by Jessica Amanda Salmonson
Come, I will teach you futility.
Young Anthony, student and artist, meets the enigmatic Emily, and the two of them engage in a dark romance that sees the artist in danger of slowly losing his mind as Emily struggles to convince him they are both actually displaced demons and live by a different rule-set than the rest of the world.
The book is a stunner, alternating back and forth between vivid real world events and the horrific Nightland which Anthony has conjured, and into which he finds himself repeatedly drawn. These nightmare moments slide between surreal and fantasy, but the author manages to construct the novel’s pieces so it tantalizes readers, tempting us to ask which world is real, if either.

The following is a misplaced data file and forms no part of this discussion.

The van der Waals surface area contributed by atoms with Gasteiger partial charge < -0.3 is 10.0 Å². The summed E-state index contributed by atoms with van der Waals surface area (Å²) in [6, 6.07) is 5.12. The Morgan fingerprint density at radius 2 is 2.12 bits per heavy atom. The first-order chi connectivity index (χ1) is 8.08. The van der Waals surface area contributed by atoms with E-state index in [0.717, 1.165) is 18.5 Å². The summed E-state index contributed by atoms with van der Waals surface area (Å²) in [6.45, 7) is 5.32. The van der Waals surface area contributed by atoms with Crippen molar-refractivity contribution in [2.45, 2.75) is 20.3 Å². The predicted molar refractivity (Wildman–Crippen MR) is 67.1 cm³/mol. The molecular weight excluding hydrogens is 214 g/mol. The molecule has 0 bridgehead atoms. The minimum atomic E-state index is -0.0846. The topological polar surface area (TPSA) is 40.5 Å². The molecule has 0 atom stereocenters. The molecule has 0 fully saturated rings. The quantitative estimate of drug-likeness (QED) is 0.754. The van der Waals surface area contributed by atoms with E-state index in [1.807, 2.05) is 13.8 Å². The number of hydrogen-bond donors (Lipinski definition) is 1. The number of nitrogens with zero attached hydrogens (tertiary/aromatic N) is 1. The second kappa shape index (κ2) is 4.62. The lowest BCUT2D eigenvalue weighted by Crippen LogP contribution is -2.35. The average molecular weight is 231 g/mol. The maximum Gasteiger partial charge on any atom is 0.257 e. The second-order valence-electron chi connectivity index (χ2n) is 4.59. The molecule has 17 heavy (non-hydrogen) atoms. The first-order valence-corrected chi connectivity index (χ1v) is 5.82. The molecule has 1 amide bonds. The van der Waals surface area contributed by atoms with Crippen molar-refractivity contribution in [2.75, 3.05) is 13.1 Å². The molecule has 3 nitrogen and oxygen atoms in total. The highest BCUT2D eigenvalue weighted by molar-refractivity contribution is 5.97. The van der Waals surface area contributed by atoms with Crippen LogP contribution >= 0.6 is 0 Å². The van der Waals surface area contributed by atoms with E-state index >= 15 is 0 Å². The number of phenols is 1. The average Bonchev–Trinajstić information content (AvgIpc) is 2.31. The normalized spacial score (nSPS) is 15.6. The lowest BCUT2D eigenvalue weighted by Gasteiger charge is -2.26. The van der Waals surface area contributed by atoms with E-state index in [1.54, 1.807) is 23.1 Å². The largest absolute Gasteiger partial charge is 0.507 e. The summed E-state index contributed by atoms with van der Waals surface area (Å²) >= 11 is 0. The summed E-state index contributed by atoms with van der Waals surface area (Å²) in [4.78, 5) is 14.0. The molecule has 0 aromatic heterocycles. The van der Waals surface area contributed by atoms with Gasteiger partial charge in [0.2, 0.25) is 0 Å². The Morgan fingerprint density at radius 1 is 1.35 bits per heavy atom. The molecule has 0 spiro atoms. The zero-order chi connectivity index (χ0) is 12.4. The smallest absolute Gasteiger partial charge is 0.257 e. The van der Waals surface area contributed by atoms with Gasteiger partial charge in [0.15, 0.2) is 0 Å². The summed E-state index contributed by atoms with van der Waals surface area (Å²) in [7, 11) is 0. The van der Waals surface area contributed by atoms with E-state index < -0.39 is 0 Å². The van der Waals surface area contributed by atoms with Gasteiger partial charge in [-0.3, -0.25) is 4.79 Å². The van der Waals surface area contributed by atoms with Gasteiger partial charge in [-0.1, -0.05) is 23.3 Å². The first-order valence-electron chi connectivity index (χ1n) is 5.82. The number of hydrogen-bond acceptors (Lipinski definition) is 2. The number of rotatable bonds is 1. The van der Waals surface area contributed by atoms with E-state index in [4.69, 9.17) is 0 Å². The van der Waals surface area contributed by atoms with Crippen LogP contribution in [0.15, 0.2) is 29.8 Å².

And therein lies the book’s power. When reality is questioned right alongside the unreality of Nightland, information from both perspectives is processed in a way that unshackles parts of known universal laws, letting the mind wander free for a few brief moments, raw and uninhibited, allowing for strange connections:
Perhaps you’re just figments of my imagination. Or vice versa.
Thus his lifelong quest was not, after all, to solidify the unknown, but to hold the truth at bay.